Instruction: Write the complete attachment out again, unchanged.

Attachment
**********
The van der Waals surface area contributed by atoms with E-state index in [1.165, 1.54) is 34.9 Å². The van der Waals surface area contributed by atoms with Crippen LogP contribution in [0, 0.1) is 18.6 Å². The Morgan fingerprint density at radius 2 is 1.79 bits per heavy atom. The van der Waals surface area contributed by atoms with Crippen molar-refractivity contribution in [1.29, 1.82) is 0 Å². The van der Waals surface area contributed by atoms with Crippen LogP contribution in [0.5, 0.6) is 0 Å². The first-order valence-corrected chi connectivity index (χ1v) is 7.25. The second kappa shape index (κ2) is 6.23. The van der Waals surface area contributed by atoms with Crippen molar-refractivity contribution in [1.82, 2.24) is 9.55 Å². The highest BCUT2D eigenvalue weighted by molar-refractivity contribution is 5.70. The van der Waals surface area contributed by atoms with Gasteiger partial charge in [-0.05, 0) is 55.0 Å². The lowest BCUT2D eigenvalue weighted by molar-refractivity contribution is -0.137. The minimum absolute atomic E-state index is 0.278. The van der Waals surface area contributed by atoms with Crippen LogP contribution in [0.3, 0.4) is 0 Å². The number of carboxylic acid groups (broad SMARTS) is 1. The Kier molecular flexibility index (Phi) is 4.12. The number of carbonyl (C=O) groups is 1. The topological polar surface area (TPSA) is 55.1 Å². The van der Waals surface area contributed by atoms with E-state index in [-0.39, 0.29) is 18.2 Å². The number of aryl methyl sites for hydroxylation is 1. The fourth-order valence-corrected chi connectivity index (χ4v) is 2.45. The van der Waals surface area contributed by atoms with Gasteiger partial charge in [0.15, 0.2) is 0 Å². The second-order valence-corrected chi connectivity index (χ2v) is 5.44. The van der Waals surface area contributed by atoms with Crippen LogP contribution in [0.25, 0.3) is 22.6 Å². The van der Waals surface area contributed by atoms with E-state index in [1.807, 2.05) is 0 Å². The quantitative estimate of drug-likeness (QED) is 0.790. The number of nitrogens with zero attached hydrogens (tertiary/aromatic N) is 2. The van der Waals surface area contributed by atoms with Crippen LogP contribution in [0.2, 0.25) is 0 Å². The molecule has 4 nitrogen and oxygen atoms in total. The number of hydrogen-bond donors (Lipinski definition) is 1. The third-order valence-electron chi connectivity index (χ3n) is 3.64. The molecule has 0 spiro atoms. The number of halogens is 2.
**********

The van der Waals surface area contributed by atoms with E-state index in [1.165, 1.54) is 34.9 Å². The van der Waals surface area contributed by atoms with Crippen LogP contribution in [0, 0.1) is 18.6 Å². The Morgan fingerprint density at radius 2 is 1.79 bits per heavy atom. The van der Waals surface area contributed by atoms with Crippen molar-refractivity contribution in [1.29, 1.82) is 0 Å². The van der Waals surface area contributed by atoms with Crippen LogP contribution in [0.5, 0.6) is 0 Å². The first-order valence-corrected chi connectivity index (χ1v) is 7.25. The second kappa shape index (κ2) is 6.23. The van der Waals surface area contributed by atoms with Crippen molar-refractivity contribution in [1.82, 2.24) is 9.55 Å². The highest BCUT2D eigenvalue weighted by molar-refractivity contribution is 5.70. The van der Waals surface area contributed by atoms with Gasteiger partial charge in [-0.05, 0) is 55.0 Å². The lowest BCUT2D eigenvalue weighted by molar-refractivity contribution is -0.137. The minimum absolute atomic E-state index is 0.278. The van der Waals surface area contributed by atoms with Crippen LogP contribution in [0.3, 0.4) is 0 Å². The number of carboxylic acid groups (broad SMARTS) is 1. The Kier molecular flexibility index (Phi) is 4.12. The number of carbonyl (C=O) groups is 1. The topological polar surface area (TPSA) is 55.1 Å². The van der Waals surface area contributed by atoms with E-state index in [-0.39, 0.29) is 18.2 Å². The number of aryl methyl sites for hydroxylation is 1. The fourth-order valence-corrected chi connectivity index (χ4v) is 2.45. The van der Waals surface area contributed by atoms with Gasteiger partial charge in [0.15, 0.2) is 0 Å². The second-order valence-corrected chi connectivity index (χ2v) is 5.44. The van der Waals surface area contributed by atoms with Crippen LogP contribution in [0.25, 0.3) is 22.6 Å². The van der Waals surface area contributed by atoms with E-state index in [1.807, 2.05) is 0 Å². The quantitative estimate of drug-likeness (QED) is 0.790. The number of nitrogens with zero attached hydrogens (tertiary/aromatic N) is 2. The van der Waals surface area contributed by atoms with Crippen LogP contribution in [0.2, 0.25) is 0 Å². The molecule has 4 nitrogen and oxygen atoms in total. The number of hydrogen-bond donors (Lipinski definition) is 1. The third-order valence-electron chi connectivity index (χ3n) is 3.64. The molecule has 0 spiro atoms. The number of halogens is 2.